Notes from Night Trains: The Rise and Fall of the Sleeper by Andrew Martin

p. 23 “I travelled on Eurostar on the second the day of its operation. It was November 1994.  I picked up a leaflet headlined ‘What Next’ which boasted ‘In early 1997 night trains will be introduced travelling from Scotland, the North West , South Wales and the West into Paris. .. Passengers can enjoy a good night’s rest in comfortable accommodation and arrive refreshed in the morning .. The Nightstar never materialised, although they were built, with both day and night carriages -and a new service depot at Manchester sprouted a billboard reading “LE Eurostar est icic”. But the business case was killed off by the budget airlines … The trains were eventually sold to Canada… their journey south would have taken them via Stratford in east London and the only reason Stratford station was built – and the reason it is called Stratford International – was to serve these trains.”

p. 75 In 2010 another sleeper train began running between Moscow and Nice via Warsaw. The Nice Express is operated by Russian Railways, RZD: it provides the longest continuous train journey available in Europe, and runs only in summer. The second longest is also provided by RZD; from Paris Gare de l’Est to Mscow, which runs all year round, and started in 2011. Russia has a broad gaueg and both trains switch gauges at Brest.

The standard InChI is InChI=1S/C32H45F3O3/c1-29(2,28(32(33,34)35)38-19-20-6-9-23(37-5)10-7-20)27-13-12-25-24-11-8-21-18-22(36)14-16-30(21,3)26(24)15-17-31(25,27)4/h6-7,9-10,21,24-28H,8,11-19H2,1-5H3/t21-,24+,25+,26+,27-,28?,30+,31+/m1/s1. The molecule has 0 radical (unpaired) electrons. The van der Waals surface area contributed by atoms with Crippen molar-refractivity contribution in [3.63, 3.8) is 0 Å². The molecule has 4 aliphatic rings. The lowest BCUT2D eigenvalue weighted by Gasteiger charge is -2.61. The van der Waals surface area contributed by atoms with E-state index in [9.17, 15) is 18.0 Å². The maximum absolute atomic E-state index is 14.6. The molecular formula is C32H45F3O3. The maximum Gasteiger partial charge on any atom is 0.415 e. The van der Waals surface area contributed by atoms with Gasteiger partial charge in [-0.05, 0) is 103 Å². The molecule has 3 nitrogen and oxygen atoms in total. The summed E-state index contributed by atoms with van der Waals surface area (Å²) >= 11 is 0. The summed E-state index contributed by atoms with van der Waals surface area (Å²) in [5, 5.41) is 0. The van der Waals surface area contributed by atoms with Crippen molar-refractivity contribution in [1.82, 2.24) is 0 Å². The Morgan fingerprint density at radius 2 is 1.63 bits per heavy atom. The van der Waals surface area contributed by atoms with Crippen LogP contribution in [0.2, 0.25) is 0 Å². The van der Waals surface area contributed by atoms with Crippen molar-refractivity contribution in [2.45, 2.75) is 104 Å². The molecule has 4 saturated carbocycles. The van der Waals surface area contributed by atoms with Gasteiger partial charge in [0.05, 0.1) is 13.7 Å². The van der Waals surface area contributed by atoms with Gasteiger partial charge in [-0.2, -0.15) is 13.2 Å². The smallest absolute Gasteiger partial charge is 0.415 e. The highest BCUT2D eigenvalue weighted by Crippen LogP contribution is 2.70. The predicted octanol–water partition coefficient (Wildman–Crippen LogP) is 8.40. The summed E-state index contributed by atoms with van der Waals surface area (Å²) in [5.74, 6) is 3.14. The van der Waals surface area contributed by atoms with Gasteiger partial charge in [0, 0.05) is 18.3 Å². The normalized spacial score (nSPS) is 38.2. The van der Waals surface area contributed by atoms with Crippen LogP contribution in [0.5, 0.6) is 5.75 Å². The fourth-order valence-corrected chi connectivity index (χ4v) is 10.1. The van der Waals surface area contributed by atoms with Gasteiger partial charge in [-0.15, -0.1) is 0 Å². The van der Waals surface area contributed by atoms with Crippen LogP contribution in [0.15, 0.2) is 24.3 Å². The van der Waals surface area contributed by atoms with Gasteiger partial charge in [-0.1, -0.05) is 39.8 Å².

p. 134 “ On 4 October 1883, the first Express d’Orient – as the train was known until 1891, when its name was changed to the Orient Express, in acknowledgement that the British and Americans were its main customers – departed from Gare de l’Est (or the Gare de Strasbourg, as it was then known.) This very first trip was oner a special, provisional route. It went Strasbourg-Munich-Vienna-Budapest-Bucharest, then to Girgiu on the Danube in Romania. Passengers would cross the Danube by ferry to Rustchuk in Bulgaria, where they took a train to Varna on the Black Sea … from there they would begin a 14-hou voyage to Constantinople…the journey took 81 hours and 40 minutes eastbound and 77 hours 49 minutes the other way… The rail connection between Paris and Constantinople would not be completed until 1889.

p. 153 “Speaking at the Hay Festival in 2015, Jean Seaton, official historian of the BBC, said that George Howard, who was the BBC chairman from 1980 to 1983, had claimed expenses for using a prostitute on the Orient Express. The expense form was found in a safe by a newly appointed secretary. The previous incumbent, Jean Seaton said, had suffered a nervous breakdown, and he (this was a male secretary) had deliberately left the expenses form lying about as a warning that his successor ‘would have to deal with the chairman and he had to be managed around these young women’.”p. 195 The Sud Express “The service started by Nagelmackers in 1887, running from |Calais to Lisbon via Irun in northern Spain. .. Nagelmackers also inaugurated the Nord Express from St Petersburg in 1896 with the idea of connecting it to the Sud, the fulcrum being his home town of Liege, but the through link was never forged into one train, and the Russian Revolution, and the descent of the Iron Curtain, would kill the project.

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